Many options for disposing of dead pets
When your pet dog or cat dies, what is the proper and legal way to dispose of the animal? I have no idea what to do when this happens.
Answer: Many people do have their pets cremated through their veterinarians, but the simplest, legal way, albeit not one many animal lovers might care to opt for, is to put the body out for pickup by a city refuse crew.
Dead pets also may be taken to the Hawaiian Humane Society, where they will be disposed of for "a small fee."
If there is a health concern -- i.e., the animal could be considered infectious waste -- then it would need to be disposed of following state Department of Health guidelines, said Arlene Buchholz, veterinary medical officer with the department. That would preferably entail cremation at a pet crematory, she said.
We asked state and city officials if a pet could simply be buried in the owner's back yard.
There was no definitive answer, but apparently no state or county law specifically prohibits such a burial.
Instead, Section 9-1.8 of the Revised Ordinances of Honolulu requires owners to remove dead animals "within a reasonable time after death or before the same shall constitute a nuisance."
Animals weighing up to 70 pounds will be collected and disposed of by the city's refuse division, if they are placed in an open area accessible to the collector, or they can be taken to the city incinerator.
You should place the carcass of your pet in a plastic bag or cardboard box, then leave it curbside, advised Ken Kawahara, spokesman for the city Department of Environmental Services.
But you are asked to inform the appropriate district office first, he said, because you don't want the carcass sitting out in the open for any length of time.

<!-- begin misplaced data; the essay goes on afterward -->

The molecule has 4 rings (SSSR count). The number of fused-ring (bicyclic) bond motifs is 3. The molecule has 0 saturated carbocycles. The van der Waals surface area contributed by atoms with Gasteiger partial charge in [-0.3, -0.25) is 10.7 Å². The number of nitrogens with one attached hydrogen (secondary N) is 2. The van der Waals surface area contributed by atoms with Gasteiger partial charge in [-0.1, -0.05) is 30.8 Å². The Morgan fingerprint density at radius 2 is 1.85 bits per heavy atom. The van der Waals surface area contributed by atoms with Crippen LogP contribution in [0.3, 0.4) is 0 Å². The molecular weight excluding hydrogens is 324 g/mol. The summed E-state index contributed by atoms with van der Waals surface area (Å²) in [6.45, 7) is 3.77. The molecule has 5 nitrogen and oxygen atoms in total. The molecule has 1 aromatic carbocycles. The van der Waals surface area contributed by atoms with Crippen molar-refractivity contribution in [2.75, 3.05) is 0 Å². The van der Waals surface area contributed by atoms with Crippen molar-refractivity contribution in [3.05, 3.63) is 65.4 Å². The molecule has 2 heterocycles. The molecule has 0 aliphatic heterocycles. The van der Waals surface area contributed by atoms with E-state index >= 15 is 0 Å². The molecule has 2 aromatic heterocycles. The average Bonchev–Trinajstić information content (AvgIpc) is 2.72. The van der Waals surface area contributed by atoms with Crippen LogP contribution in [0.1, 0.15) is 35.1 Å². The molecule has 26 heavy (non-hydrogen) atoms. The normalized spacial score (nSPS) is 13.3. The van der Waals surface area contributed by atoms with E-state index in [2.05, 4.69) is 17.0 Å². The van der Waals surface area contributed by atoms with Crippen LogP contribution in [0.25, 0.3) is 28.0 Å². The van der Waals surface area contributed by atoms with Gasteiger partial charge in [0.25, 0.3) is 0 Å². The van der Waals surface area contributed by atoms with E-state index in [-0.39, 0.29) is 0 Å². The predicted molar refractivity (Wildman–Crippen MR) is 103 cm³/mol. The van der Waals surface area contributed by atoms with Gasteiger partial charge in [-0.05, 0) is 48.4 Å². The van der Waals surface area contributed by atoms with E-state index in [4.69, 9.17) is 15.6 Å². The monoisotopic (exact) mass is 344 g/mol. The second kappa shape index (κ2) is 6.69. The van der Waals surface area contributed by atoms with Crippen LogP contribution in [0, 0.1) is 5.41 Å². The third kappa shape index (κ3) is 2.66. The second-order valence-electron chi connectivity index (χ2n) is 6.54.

The city's dead-animal pickup district offices: Aiea/Pearl City/Ewa, 455-1725; Haleiwa/Waialua, 637-4795; Honolulu, 523-4424; Kailua-Waimanalo, 262-4346; Kaneohe, 247-3553; Laie, 293-5657; Wahiawa/Mililani, 621-5241; and Waianae, 696-3421.
Meanwhile, the ordinance goes on to say that dead animals weighing more than 70 pounds should be taken to "disposal areas other than the municipal incinerators during operating hours."
The only disposal area is Waimanalo Gulch Sanitary Landfill, at 92-460 Farrington Highway, Kawahara said. He said to call 668-2985 first.
If a farm animal, such as a horse or pig, is involved, the owner needs to fill out paperwork required by the federal government, Kawahara said. Landfill officials will provide the paperwork.
Q: I read the Star-Bulletin editorial about illegal vacation rentals (starbulletin.com/2007/04/24/editorial/editorial01.html). Where do you report suspected short-term renters?
A: Report suspected illegal rentals on Oahu to the city Department of Planning and Permitting. Call 768-8110. The Residential Code Enforcement Branch will do an inspection.
Got a question or complaint?
Call 529-4773, fax 529-4750, or write to Kokua Line, Honolulu Star-Bulletin, 500 Ala Moana Blvd., No. 7-210, Honolulu 96813. As many as possible will be answered. E-mail to firstname.lastname@example.org
. See also: Useful phone numbers